The Celtic Willow Moon is coming, it’s also the Witches’ Moon.
The Celtic tree month includes Apr. 15 – May 12.
Is it any wonder the Witches’ Moon comes during the time of Walpurgisnacht/Night Of The Witches and the other liminal time of Beltane, opposite Samhain on the Wheel of the Year, a time where the gates between worlds open and the otherworld is near. A most magical time for sure.
A time of power, strength and limitless possibility!
The Willow tree was sacred to the Moon and, in Celtic lore, Willow bark aided in the conjuring of spirits forth from the Otherworld.
Always known as a “tree of enchantment,”wear a sprig of Willow to acknowledge the power and status of the old “wise one”, the Cailleach of Celtic myth who was the Crone aspect of the triple goddess and to whom this tree was sacred.
Healing is in the air during the Celtic Month of Willow, inviting you to open your heart and express your emotions.
The Willow Moon offered a healing month to the Celts, who literally spring-cleaned themselves in steamy saunas, known as sweat lodges, in readiness for the Beltane festival at the start of May.
This month is the perfect time to perform lunar magic and to let go of the past. Cast spells to restore and nurture during the waxing Moon and to release problems during the waning Moon.
The willow is imbued with the power of the Moon, and so it has always been particularly linked with witchcraft. The traditional witches’ broom is bound with a willow branch, and lunar wands used specifically for Moon magic are made of willow wood.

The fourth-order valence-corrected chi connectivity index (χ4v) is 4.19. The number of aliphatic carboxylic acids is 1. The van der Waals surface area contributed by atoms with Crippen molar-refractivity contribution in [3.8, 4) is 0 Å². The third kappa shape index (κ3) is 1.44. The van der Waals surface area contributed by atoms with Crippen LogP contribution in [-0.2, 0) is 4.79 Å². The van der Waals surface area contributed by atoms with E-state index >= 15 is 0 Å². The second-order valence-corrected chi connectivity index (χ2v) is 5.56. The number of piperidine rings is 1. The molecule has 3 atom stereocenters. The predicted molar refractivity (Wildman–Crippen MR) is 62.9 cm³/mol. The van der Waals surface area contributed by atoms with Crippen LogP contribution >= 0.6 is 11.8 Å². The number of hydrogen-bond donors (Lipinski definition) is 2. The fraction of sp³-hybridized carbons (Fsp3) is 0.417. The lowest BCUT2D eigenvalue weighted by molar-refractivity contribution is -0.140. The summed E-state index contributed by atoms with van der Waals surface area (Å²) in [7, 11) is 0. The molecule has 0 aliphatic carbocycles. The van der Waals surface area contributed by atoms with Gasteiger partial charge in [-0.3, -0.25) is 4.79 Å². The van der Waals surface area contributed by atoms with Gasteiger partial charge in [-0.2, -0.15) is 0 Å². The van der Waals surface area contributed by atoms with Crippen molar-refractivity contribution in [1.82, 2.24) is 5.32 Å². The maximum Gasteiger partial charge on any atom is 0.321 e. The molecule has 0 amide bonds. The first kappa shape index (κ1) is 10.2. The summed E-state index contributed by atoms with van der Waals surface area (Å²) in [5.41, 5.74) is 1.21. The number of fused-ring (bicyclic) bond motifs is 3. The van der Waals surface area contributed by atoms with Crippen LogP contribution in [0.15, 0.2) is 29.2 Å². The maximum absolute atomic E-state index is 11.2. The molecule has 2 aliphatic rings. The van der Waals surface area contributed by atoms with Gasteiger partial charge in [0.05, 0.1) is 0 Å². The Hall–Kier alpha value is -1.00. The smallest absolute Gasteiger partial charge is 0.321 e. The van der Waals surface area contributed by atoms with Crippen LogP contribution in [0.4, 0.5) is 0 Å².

LESSON OF THE WILLOW
from The Wisdom of Trees by Jane Gifford
The watery willow encourages the expression of deeply buried feelings, easing sadness through tears and grieving, and teaching the consequences of love and loss in matters of the heart. The willow reminds us of
A witch is a sophisticated holder of arcane spiritual knowledge and a being who is all instinct…….
Thoughts are energy and that’s where the magic is — in thought. We each are the strength behind magic.
Favorite “witch” definition: Mark well their manner, for it is quiet and assumeth naught. It is in peaceful tones they speak, and oft seem abstracted. Seeming to prefer the company of Beastes, they converse with them as equals. They will dwelle in lonely places, there better (as they say) to know the voices of the Wind and hear the secrets of Nature. Possessing Wysdom of the feldes and forrests, they doe heale and arme with their harvests. They concerne themselves not with idle fashion, nor doe worldly Goodes hold worth for them.
Edward Johnston, Esq.
Sudbery, Suffolk, 1645
They will practice their magic in the fields, in forests, in their own kitchens. The point is, power cannot be suppressed.
That’s why we become witches: to show our scorn of pretending life’s a safe business, to satisfy our passion for adventure. . . . One doesn’t become a witch to run round being harmful, or to run round being helpful either, a district visitor on a broomstick. It’s to escape all that—to have a life of one’s own.
Be stirred, not by the drama, but by the nothing at all !